Two groups of men share their stories freely: men in recovery and men who are divorced with kids. I happen to be a double winner. Here I am, telling my story.
I’m Tom Matlack, cofounder of The Good Men Project. I started the project with James Houghton because I know I’m not the only one who’s ready to talk, and listen.
Many guys I know say they are in some sort of “transition”—shorthand, it seems, for having hit a brick wall of one form or another. Whether they are coming home from Iraq, going through a divorce, or working on Wall Street, these men share a common sense that the rules for us as men have been turned upside down. Regardless if we are struggling with being a single parent, with being laid off from our jobs, or with being unable to marry because we are gay, or if we are one of the too many men in this country who are locked up in prison, we are more alike than we might think. We all have stories to tell, and we all want to be good men.
The problem is, we rarely tell our stories—whether out of fear, or conditioning, or because it’s hard to fit them into normal, polite conversation. In my case, I didn’t know how to talk, listen, share, how to find the good. In my experience, what gets most men talking is what opened me up: hearing others’ stories, listening to guys digging deep and telling their truths, honestly, openly. No bullshit, no covering up, just the real deal. Just speaking from the heart.
The Good Men Project is men telling their stories in their language. It’s men sharing and search-ing for their good. And it’s an unfolding and limitless conversation about what good means, what the good man can be.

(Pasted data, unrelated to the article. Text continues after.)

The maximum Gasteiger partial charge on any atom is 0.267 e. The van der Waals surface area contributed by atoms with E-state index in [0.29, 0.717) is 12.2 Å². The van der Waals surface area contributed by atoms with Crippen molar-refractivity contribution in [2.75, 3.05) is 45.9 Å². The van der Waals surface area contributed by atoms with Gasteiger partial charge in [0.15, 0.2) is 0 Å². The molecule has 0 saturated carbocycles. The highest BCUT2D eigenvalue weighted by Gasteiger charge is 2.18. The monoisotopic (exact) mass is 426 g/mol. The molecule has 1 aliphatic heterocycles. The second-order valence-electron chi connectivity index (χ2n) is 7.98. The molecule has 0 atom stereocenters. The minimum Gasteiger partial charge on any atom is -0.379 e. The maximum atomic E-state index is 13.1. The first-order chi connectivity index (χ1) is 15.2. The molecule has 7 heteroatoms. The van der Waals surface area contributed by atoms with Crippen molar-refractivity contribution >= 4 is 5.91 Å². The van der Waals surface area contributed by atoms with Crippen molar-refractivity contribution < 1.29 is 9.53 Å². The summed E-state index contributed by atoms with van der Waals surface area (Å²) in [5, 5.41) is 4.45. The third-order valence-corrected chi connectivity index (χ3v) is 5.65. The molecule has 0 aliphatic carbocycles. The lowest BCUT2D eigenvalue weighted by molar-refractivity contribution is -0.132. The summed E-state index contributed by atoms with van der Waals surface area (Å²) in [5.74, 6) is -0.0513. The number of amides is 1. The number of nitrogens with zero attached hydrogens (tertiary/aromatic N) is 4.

The Good Men Project is a four-pronged effort to build and sustain a national discussion about being a good father, son, husband, partner, and worker in America today.
First, it’s a book: The Good Men Project: Real Stories from the Front Lines of Modern Manhood is a collection of thirty-one essays written from the gut by a broad range of men—not just well- known writers, but also a former Sing Sing inmate, a father of five watching his wife die from cancer, a guy just back from Iraq, and a host of ordinary men willing to share their everyday struggles to define themselves as men in the twenty-first century.
Second, it’s a powerful film of the same title directed and produced by Matt Gannon, maker of the critically acclaimed feature documentary In the Crease and coproducer of the Oscar-nominated Girl with a Pearl Earring. The film presents the stories of ten men from varied backgrounds who share the emotionally charged and often humbling moments in their lives that made them who they are.
Third, The Good Men Project is a cause: All proceeds from sales of the book and DVD support The Good Men Foundation, a not-for-profit 501(3)(c) corporation that helps fund organizations that provide educational, social, financial, and legal support to men and boys at risk.
Fourth, The Good Men Project is building this all-inclusive conversation through online and public events, social networking, and other open-discussion forums, to give men from every corner of this country the opportunity to jump in and write their own chapter in the unfolding story of what manhood means today.
My hope is that The Good Men Project helps the guy who feels alone and trapped by the old views of manhood to no longer feel trapped, and certainly no longer feel alone. He may not identify with the situation in every story, but by reading the book, seeing the film, or participating in our events, he will see himself mirrored in the men in those stories and so find his own voice in the conversation.
— Tom Matlack, Cofounder, The Good Men Project and The Good Men Foundation
For more information, go to //www.goodmenproject.org/.